Bronze medalist Allison Jones celebrates with silver medalist Denise Schindler of Germany after the women's individual C1-3 road race during the Paralympic Games London 2012 on Sept. 6, 2012 in Longfield, England.
An extended business trip might not be where one would expect to rediscover a sport, but that’s what happened for Allison Jones.
In preparation for a charity ride last year, Jones took her bike from her home in Gladstone, Oregon, to just outside Indianapolis, where she was doing engineering work.
“I ended up going back to that same location for three out of four months,” Jones recalled. “So, I was there a long time and working a lot of hours. The only physical thing I could do, because all the gyms were closed down (due to the pandemic) … was I rode my bike.
“I fell back in love with riding my bike again. That little spark kind of happened again.”
Jones, an eight-time U.S. Paralympian who had earned eight medals in cycling and alpine skiing, had gotten off her road bike after the 2017 world championships, where she had won a gold medal in the road race and a bronze medal in the time trial. That had given her a total of 22 world championships medals on the road and track since her first appearance in 2009.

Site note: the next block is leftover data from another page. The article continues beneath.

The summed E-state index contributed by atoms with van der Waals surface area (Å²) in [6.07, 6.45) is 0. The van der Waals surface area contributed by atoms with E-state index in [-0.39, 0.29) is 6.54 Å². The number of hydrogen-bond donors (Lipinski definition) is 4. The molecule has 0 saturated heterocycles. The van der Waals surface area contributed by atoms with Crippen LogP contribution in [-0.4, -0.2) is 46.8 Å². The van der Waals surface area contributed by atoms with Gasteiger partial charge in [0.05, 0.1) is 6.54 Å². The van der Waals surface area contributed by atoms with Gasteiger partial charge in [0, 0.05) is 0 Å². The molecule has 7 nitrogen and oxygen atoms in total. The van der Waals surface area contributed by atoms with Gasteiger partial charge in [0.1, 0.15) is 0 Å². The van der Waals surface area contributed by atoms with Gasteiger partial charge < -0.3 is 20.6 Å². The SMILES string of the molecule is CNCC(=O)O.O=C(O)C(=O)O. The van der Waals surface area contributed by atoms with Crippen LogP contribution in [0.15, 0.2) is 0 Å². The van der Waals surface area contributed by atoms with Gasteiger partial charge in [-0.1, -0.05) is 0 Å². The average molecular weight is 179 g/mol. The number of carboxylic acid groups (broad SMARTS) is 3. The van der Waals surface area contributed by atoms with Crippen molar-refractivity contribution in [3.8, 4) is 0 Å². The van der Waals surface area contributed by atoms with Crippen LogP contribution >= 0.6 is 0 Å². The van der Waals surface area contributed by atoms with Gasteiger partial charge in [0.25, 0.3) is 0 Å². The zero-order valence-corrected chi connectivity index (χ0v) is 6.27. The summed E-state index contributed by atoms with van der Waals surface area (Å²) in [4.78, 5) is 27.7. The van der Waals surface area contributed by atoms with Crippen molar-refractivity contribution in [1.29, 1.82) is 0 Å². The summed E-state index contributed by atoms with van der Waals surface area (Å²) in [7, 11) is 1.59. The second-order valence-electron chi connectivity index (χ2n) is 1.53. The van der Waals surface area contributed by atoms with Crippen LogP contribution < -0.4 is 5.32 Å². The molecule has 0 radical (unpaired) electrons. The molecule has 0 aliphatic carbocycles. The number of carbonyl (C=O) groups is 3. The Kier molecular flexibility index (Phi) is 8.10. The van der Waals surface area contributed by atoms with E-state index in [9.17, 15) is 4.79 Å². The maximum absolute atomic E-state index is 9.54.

“It was one of my best years,” said Jones of 2017. “Came out super strong, and that’s kind of how I wanted to end it. I felt like I had retired on my own terms.”
The idea was to finally put that mechanical engineering degree from the University of Denver to good use to make more money than her racing and speaking engagements could provide. She secured a position in Portland.
“I absolutely love it,” Jones said. “It was the perfect transition job back into a full-time engineering position.”